It’s absolutely no secret that there is a myriad of unexpected things that can go wrong in a real estate transaction these days. It’s just the unexpected surprises that catch everyone off guard.
The transaction terrorist in today’s episode is the home inspector. Not just any home inspector, the worst one on the planet. He’s out there roaming around, giving the gift of less than mediocre home inspections to consumers in a neighborhood near you and giving good home inspectors a bad reputation.
My first experience with the dude from Super Happy Fun Slide Home Inspections came a few years ago when a consumer I was working with purchased a lovely home and chose him for an inspector. He wasn’t on my list of recommendations but my buyers managed to find him on Google. I didn’t know him from a lamp post and certainly hadn’t seen him at any local functions that would indicate that he’d been involved in the community, a member of the chamber or an affiliate at the local board of Realtors.
Anonymity doesn’t make for a negligent home inspector but lack of ability does. The fact that the buyers had been provided a list of reputable, experienced inspectors and chosen invisi-spector was on them. The lack of ability was on the inspector. I just got to be a hostage to the situation.
Years later, having worked through the grief, I’m opening a home for a home inspection when the doorbell rings and its Moe Howard, once again. This time I’m the listing agent and seriously wondering if, since I’m a transaction broker, this person’s lack of professional ability is something that I’m obligated to bring to the buyer’s attention as a material fact which can jeopardize the transaction.
An industry first: “Hello, Buyer’s Agent. I feel compelled to let you know that your client’s choice in home inspectors is so poor I have to make you aware of it. The buyers deserve a fair shot at getting a home that is properly inspected so they know exactly what they’re buying. They should have the benefit of infrared thermography and an inspector that will actually test every single outlet … not just the ones they feel like, every appliance … and make sure all cycles work, the lawn sprinklers … even when it’s raining and the attic … even if it’s way too hot up there, because that’s what they’re paying for and deserve.”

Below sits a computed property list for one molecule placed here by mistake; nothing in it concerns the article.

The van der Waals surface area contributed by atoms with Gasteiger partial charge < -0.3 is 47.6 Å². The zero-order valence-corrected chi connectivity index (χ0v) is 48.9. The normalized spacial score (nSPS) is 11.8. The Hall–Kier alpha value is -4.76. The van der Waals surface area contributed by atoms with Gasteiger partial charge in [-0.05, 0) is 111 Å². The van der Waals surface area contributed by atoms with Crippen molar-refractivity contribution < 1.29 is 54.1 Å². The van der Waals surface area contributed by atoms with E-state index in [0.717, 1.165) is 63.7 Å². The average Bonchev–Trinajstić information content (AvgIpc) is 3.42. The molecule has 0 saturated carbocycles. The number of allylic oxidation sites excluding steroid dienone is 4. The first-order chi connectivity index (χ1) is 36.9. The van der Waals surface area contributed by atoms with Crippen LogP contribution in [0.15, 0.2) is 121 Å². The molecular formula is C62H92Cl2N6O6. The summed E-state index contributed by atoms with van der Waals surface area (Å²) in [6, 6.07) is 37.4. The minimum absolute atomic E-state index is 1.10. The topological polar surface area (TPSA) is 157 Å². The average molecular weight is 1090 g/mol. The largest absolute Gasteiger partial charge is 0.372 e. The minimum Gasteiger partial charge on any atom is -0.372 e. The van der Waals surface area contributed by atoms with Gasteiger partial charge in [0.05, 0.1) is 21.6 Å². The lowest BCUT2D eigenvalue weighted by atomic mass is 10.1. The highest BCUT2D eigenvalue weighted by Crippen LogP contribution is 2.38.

Instead, the inspector came and went and when he was done I put everything back to the way he originally found it by locking all of the sliding doors he left unlocked, turning off the main water he left turned on, turning back the thermostat to where it was, flipping the breaker for the hot water tank he left blazing and looked around for what else he might have touched that needed secured before I left, so that it wouldn’t burn to the ground.
It turns out that the inspector wasn’t on a list of recommendations that was provided to that buyer either. I guess out of paranoia the buyers wanted to find their own inspector that wouldn’t be “in cahoots” with anyone or wanted to save 10 dollars.
They found their inspector at the top of a pay-per-click Google ad which apparently now trumps years of experience and first hand observation of consumer-centric home inspectors who actually do their jobs well.
Is it wrong to hire off of Google? No, but like any other business they should be vetted for experience or at the very least be on a recommendation list besides the one they paid for on a search engine.
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Chris Griffith is a real estate agent at Downing-Frye Realty Inc. in Bonita Springs. If you have a question about local real estate or Bonita Springs, e-mail her at chris@LifeInBonitaSprings.com.